Bynum is part of a guest list that includes celebrities, politicians and other news makers.

“She received an invitation to attend the event at Oprah’s home,” said Malone. Bynum is hoping to talk directly with Obama or members of his presidential campaign team about national domestic violence concerns.

Weeks’ lawyer, Louis Tesser, has said that Weeks “hopes he doesn’t wind up getting a divorce.” On Wednesday, Weeks broke his silence for the first time since the alleged Aug. 21 domestic violence incident by issuing a written statement through his lawyers.

In it, Weeks cautioned against a rush to judgment and said he would share his version of what happened that night at the appropriate time.

Bynum was allegedly beaten, choked, and stomped to the ground in an attack. Weeks was charged with felony aggravated assault, felony terroristic threats and two counts of simple battery in connection to the incident.

Weeks’ appearance in Fulton County Superior Court originally set for Friday has been postponed indefinitely. The case has been reassigned to a different judge. He could face up to 27 years in jail if convicted.

A final word on the Debate

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Having won both High School and College Student Government elections, I am struck by the unoriginal observation that running for President these days bears an uncomfortable resemblance to the shallow preening and empty symbolism employed by children trying to impress and influence each other.   

The so-called mainstream press has labeled Hillary and Barack the cool kids to be admired and emulated because they possess magical leadership qualities that are nothing more than cynical pronouncements about how much money they’ve raised. 

Eight years ago, we were right where we are now and the belated love the press corps has found for Al Gore after five years of the mess in Mesopotamia was non-existent.   Eight years ago, former Senator Bill Bradley was keeping pace with Al Gore’s fundraising.  Eight years ago, Bill Bradley was speaking with true candor about a great many issues with a forthrightness altogether lacking in our distinguished former Vice President.  Bradley twisted a rhetorical knife in Al Gore’s gut at Iowa’s Black and Brown forum over racial profiling.  He made the point that Al Gore had the power to get Clinton to act in a way nobody else could.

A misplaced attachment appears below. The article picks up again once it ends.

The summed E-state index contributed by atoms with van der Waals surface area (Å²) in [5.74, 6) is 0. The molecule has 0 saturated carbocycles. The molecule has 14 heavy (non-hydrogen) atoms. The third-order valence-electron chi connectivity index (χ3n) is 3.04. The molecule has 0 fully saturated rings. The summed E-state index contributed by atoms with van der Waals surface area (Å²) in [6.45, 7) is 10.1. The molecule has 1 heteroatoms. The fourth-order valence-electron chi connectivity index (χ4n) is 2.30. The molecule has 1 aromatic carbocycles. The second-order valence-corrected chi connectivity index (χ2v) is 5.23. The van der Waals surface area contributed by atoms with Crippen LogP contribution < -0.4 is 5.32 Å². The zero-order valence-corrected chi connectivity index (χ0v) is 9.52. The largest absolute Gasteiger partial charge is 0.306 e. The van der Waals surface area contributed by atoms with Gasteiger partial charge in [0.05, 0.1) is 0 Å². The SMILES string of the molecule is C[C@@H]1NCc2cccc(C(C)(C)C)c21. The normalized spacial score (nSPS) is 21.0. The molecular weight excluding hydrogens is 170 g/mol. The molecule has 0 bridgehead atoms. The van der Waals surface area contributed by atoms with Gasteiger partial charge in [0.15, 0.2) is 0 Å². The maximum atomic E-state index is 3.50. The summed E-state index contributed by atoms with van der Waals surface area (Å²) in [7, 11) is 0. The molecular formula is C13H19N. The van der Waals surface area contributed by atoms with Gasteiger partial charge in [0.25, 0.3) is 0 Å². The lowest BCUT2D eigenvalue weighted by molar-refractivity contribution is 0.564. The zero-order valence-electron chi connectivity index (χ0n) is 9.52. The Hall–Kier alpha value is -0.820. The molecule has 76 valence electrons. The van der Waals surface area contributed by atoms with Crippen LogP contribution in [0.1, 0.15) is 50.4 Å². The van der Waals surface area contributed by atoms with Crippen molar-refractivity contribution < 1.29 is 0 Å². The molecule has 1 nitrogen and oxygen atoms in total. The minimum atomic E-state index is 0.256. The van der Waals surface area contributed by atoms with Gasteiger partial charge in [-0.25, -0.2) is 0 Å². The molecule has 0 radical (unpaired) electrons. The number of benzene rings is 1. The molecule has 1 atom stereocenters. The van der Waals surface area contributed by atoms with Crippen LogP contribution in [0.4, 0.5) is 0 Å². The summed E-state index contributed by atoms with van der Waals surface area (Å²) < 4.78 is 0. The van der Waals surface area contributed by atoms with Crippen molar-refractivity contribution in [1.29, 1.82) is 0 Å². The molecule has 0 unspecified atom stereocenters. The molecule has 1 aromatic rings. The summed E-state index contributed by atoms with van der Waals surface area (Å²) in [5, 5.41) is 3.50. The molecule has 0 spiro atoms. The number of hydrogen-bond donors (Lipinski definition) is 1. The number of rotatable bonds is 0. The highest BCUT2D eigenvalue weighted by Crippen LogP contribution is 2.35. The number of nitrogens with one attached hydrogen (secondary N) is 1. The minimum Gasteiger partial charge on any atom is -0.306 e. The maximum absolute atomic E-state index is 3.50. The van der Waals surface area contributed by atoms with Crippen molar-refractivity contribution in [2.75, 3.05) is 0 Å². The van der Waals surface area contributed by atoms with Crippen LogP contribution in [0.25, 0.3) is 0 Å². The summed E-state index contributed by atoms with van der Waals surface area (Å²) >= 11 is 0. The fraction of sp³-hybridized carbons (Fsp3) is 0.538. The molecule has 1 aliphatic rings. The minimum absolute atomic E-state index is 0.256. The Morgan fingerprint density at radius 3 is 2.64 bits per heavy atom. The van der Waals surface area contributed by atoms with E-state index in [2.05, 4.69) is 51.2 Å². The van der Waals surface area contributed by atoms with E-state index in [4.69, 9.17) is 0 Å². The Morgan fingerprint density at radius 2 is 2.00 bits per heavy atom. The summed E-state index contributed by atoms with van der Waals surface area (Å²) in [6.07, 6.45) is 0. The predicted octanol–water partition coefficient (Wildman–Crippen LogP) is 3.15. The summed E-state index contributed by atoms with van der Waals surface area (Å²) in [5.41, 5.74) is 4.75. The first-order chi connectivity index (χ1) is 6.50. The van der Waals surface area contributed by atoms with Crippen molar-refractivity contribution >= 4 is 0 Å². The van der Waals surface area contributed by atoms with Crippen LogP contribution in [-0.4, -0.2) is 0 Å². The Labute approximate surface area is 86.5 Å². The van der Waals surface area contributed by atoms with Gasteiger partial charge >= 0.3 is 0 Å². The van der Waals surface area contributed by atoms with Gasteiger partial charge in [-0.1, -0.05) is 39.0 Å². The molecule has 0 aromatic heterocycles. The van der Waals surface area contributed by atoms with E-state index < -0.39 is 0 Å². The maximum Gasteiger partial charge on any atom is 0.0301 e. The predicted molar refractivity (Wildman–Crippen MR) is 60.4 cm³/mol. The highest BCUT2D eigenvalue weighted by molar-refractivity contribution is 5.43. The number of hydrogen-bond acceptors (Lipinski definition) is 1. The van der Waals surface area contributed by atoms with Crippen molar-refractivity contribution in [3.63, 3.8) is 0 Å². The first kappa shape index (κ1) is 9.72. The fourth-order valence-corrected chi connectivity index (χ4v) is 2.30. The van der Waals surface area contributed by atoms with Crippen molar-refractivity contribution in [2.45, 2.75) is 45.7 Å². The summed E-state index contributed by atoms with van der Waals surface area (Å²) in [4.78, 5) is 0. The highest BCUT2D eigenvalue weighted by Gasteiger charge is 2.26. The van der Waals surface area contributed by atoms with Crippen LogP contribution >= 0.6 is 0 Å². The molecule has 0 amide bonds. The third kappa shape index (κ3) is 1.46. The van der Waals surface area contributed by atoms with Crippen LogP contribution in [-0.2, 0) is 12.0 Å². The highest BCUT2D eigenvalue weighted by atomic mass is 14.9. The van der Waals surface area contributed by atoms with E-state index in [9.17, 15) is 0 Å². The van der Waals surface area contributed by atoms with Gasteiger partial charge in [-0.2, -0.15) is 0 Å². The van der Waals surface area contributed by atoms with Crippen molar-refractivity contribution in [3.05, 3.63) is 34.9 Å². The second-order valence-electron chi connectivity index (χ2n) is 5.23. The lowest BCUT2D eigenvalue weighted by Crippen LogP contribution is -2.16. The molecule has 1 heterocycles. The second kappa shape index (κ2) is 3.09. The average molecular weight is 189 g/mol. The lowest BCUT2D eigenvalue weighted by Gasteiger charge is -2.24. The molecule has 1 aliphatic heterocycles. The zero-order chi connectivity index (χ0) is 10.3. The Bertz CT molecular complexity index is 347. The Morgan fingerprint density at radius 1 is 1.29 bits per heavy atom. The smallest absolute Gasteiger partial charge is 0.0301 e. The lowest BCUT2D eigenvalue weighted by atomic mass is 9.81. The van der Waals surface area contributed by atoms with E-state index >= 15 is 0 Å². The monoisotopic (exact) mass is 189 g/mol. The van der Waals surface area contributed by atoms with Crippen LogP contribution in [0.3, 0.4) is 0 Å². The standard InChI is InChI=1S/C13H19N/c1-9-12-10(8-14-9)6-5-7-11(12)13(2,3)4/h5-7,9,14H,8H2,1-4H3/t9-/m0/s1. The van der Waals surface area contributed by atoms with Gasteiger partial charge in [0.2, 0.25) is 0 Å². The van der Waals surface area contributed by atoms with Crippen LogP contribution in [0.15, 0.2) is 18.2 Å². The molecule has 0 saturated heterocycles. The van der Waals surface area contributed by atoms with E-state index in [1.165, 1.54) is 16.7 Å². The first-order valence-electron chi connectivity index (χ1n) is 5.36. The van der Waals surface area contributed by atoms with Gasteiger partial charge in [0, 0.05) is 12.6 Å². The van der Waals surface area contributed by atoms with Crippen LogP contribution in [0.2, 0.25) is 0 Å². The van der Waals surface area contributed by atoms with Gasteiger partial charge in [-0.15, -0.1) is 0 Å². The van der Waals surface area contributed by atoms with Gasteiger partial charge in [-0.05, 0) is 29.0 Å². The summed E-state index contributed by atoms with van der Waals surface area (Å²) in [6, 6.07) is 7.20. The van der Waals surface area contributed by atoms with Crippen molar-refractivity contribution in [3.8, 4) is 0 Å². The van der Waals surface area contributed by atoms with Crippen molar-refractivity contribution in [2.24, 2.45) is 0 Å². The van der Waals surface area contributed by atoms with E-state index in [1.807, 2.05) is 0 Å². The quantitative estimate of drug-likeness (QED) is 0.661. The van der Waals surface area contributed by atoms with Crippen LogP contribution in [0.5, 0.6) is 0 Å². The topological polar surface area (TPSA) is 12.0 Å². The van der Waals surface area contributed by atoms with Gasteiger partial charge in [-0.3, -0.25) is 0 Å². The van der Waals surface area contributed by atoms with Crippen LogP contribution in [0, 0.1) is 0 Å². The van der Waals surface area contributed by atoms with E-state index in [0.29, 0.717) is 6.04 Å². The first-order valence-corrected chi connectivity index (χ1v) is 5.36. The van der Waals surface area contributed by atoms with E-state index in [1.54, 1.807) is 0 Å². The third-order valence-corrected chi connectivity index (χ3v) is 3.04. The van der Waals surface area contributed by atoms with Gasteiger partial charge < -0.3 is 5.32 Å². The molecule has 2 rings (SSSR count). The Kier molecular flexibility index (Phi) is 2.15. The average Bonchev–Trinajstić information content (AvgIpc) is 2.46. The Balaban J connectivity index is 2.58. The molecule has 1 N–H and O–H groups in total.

Bill Bradley spoke about the racial divide and the racial disparities in our nation with an eloquence and conviction that Gore didn’t.  None of it mattered in the end.  Gore out organized Bradley and wiped the floor with him on Super Tuesday, blowing him away in a front loaded calendar from coast to coast.  That’s what Hillary is fixing to do with the “Safe Negro” formerly known as Barack Obama.   

The game is rigged for the organization candidate and Hillary is the organization candidate.  The stumblebum, tone-deaf days of the listening tour are over. Hillary got her shit together and she’s kept it together. There won’t be any mistakes from here on out. It’s one thing to speak to an advanced crowd of 10 or 20 thousand, its another to turn the same folk out to vote for you.  That’s the difference between a movement and a machine.  Hillary has a machine and it’s programmed to crush Obama’s aspirations like a steamroller and to leave him broken and alone licking his wounds.  

The Clintons have never and will never lose a national election-period.  It is not going to happen.  Barack Obama will not be asked to join Mrs. Clinton’s ticket no matter what Mr. Bruce and others have speculated.  I think it will cause her profound problems in the black electorate. It will if we haven’t all fallen asleep. It should because most of us are in the profound grip of the delusion that the President is something other than the chief guardian of white supremacist capitalist patriarchy. A black man cannot flip that script no matter what magical powers we believe him to wield. The genius of white supremacist capitalist patriarchy is that we are all its servants, no matter how we resist.

CNN Debate Tonight

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The first of six officially sanctioned Democratic debates will be held tonight with CNN and Youtube as co-sponsors.  Tonight’s debate will be availble in its entirety on this space as soon as Youtube makes it available and I can put it up.